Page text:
Guided Imagery

Guided imagery is the conscious use of the imagination to create positive images ("healing visualizations") in order to bring about healthful changes in both the body and the mind. Creating mental images is nothing new for most people. Everyone has daydreams, perhaps of a set of new clothes or of winning the lottery. Guided imagery takes this natural process a step further. By working with a trained therapist, or using special audiotapes, you can learn to communicate more effectively with your unconscious mind, requesting that your body function in an optimal and healthy way.


The belief that the power of imagination can help people heal has ancient roots. Traditional folk healers known as shamans used guided imagery to treat ailments. In Eastern medicine, envisioning well-being has always been an important part of the therapeutic process. In Tibetan medicine in particular, creating a mental image of the healing god would improve the patient's chances for recovery. The ancient Greeks, including Aristotle and Hippocrates ("father of modern medicine") also had their patients use forms of imagery to help them heal.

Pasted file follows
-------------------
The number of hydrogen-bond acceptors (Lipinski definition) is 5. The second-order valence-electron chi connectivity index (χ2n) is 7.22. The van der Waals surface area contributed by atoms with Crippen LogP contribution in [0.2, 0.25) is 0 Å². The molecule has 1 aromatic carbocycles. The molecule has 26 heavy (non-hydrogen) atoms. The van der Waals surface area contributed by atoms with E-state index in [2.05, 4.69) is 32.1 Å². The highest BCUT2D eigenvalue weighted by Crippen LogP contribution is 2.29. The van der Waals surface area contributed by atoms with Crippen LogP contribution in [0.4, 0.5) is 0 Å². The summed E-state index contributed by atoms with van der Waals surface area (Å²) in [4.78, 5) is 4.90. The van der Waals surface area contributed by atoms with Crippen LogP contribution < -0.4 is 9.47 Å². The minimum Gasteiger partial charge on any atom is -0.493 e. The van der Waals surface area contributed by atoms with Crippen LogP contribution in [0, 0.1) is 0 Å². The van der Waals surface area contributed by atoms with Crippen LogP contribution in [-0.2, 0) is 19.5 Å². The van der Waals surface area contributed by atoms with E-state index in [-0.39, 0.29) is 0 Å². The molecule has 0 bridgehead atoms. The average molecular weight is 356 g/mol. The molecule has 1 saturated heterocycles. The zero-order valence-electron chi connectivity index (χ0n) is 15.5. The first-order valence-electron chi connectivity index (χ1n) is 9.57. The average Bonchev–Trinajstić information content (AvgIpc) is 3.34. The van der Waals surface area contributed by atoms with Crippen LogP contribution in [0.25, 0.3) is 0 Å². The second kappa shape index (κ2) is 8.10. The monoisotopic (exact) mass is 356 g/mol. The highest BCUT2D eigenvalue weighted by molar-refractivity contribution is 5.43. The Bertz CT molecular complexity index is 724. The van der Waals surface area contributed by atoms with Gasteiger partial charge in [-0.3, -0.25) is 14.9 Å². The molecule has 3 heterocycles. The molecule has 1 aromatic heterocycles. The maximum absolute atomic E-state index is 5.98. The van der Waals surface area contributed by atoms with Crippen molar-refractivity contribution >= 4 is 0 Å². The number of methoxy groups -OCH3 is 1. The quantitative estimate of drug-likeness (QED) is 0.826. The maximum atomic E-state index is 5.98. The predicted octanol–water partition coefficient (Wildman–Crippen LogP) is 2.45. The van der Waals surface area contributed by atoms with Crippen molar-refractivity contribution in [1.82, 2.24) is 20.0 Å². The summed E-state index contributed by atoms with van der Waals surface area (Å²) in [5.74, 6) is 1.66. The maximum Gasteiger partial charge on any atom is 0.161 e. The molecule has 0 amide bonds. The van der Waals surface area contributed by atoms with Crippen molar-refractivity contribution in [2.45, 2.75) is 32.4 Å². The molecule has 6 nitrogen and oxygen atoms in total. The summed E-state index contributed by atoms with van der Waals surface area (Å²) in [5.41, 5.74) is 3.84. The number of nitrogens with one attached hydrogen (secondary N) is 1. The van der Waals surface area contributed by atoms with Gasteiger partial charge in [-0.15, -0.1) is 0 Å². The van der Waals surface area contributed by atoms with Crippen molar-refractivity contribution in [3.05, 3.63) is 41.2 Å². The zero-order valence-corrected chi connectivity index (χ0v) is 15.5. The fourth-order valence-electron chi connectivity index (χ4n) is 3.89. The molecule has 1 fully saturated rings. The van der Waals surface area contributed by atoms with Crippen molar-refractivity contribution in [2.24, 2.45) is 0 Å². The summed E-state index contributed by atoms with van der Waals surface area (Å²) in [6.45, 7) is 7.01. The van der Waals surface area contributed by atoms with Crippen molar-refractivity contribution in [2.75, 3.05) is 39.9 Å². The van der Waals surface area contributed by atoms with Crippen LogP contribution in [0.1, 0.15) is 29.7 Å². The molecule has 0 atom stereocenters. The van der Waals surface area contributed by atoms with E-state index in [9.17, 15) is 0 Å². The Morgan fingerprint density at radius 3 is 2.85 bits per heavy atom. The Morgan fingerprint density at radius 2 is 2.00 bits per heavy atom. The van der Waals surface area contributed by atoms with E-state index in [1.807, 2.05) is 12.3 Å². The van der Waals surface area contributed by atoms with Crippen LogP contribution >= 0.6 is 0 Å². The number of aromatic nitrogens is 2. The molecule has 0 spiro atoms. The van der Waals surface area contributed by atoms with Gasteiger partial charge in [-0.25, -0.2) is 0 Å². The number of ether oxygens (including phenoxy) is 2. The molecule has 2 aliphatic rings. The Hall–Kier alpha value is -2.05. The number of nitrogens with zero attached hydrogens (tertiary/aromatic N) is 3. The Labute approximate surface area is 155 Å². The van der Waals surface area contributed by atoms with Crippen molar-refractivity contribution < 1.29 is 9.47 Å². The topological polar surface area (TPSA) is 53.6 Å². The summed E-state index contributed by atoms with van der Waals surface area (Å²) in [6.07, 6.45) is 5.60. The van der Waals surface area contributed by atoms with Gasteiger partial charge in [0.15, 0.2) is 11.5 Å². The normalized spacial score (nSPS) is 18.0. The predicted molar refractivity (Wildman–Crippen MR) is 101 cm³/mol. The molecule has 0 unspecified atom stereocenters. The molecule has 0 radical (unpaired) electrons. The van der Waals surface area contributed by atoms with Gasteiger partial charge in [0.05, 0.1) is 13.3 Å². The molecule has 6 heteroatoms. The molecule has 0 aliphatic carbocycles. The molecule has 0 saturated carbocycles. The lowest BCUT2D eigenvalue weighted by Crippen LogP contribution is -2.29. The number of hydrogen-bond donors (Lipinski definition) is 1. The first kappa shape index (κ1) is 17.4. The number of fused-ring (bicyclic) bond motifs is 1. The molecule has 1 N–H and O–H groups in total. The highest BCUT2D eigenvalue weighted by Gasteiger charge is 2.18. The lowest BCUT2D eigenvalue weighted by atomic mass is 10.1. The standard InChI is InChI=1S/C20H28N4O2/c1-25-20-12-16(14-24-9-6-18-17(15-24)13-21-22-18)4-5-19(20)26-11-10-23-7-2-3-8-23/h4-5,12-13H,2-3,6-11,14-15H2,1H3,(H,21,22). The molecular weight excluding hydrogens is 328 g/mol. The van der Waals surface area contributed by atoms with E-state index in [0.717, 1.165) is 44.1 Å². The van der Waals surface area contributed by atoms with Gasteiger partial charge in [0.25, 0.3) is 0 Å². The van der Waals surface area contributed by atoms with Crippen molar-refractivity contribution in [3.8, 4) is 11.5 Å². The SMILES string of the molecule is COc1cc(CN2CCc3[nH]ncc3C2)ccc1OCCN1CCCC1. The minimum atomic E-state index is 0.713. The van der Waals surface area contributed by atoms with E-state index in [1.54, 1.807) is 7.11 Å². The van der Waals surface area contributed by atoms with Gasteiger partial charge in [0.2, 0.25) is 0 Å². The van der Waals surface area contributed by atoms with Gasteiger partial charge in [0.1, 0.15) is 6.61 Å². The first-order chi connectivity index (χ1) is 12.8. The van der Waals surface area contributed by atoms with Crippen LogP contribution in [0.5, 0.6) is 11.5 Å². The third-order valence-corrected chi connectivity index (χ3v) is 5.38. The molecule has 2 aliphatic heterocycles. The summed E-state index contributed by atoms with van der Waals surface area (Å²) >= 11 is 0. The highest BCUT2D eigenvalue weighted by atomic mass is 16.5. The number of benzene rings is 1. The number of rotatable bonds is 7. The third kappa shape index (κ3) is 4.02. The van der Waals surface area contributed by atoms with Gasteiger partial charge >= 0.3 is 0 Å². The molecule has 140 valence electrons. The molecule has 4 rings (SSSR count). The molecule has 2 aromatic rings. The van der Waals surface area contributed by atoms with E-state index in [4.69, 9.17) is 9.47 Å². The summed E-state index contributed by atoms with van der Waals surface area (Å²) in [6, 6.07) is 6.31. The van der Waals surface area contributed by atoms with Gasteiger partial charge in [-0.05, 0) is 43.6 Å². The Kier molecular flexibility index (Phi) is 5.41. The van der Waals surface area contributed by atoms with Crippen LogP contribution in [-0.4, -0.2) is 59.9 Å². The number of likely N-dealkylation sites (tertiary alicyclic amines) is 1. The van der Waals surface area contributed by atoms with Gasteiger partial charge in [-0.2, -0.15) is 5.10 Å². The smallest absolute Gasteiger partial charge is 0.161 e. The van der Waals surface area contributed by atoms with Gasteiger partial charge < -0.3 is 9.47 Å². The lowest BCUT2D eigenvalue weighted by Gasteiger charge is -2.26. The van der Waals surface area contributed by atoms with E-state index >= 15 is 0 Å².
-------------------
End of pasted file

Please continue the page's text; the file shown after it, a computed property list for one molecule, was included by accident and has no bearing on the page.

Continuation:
It was not until the 1960s, however, that psychologists exploring the emerging field of biofeedback first began to appreciate the powers of the mind on the physical body. Through biofeedback, they could teach patients to slow heart rate, lower blood pressure, or open lungs stricken with asthma. Then, in the 1970s, O. Carl Simonton, M.D., chief of Radiation Therapy at Travis Air Force base in Fairfield, California, and psychotherapist Stephanie Matthews-Simonson, devised a program–today known as the Simonton method–that utilized guided imagery to help his cancer patients. The patients pictured their white blood cells attacking their cancer cells (sometimes in scenes that resembled the popular video game "Pac-Man"). Simonton found that the more vivid the images his patients used (for example, ravenous sharks attacking feeble little fish), the better the process worked.